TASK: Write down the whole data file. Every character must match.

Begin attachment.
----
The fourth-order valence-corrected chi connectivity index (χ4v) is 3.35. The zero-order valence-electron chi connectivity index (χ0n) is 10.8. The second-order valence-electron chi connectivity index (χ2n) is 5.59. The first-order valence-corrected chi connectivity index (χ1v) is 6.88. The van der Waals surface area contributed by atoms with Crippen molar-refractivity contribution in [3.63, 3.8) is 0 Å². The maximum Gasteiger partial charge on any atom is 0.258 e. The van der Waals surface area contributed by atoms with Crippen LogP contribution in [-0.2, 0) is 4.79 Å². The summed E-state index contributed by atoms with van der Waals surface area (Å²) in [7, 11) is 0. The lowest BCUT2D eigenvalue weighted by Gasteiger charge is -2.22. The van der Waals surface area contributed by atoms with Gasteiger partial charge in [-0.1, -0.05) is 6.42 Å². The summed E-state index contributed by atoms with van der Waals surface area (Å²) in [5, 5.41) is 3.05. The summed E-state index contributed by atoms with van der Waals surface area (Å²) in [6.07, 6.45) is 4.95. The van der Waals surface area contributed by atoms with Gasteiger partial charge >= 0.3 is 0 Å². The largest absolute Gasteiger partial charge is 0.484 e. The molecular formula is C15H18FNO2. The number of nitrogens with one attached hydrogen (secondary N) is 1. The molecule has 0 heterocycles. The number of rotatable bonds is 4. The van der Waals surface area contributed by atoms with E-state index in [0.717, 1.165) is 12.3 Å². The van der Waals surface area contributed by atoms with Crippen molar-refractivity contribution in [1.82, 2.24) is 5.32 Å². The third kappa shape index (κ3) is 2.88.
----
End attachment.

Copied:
The fourth-order valence-corrected chi connectivity index (χ4v) is 3.35. The zero-order valence-electron chi connectivity index (χ0n) is 10.8. The second-order valence-electron chi connectivity index (χ2n) is 5.59. The first-order valence-corrected chi connectivity index (χ1v) is 6.88. The van der Waals surface area contributed by atoms with Crippen molar-refractivity contribution in [3.63, 3.8) is 0 Å². The maximum Gasteiger partial charge on any atom is 0.258 e. The van der Waals surface area contributed by atoms with Crippen LogP contribution in [-0.2, 0) is 4.79 Å². The summed E-state index contributed by atoms with van der Waals surface area (Å²) in [7, 11) is 0. The lowest BCUT2D eigenvalue weighted by Gasteiger charge is -2.22. The van der Waals surface area contributed by atoms with Gasteiger partial charge in [-0.1, -0.05) is 6.42 Å². The summed E-state index contributed by atoms with van der Waals surface area (Å²) in [5, 5.41) is 3.05. The summed E-state index contributed by atoms with van der Waals surface area (Å²) in [6.07, 6.45) is 4.95. The van der Waals surface area contributed by atoms with Gasteiger partial charge >= 0.3 is 0 Å². The largest absolute Gasteiger partial charge is 0.484 e. The molecular formula is C15H18FNO2. The number of nitrogens with one attached hydrogen (secondary N) is 1. The molecule has 0 heterocycles. The number of rotatable bonds is 4. The van der Waals surface area contributed by atoms with E-state index in [0.717, 1.165) is 12.3 Å². The van der Waals surface area contributed by atoms with Crippen molar-refractivity contribution in [1.82, 2.24) is 5.32 Å². The third kappa shape index (κ3) is 2.88.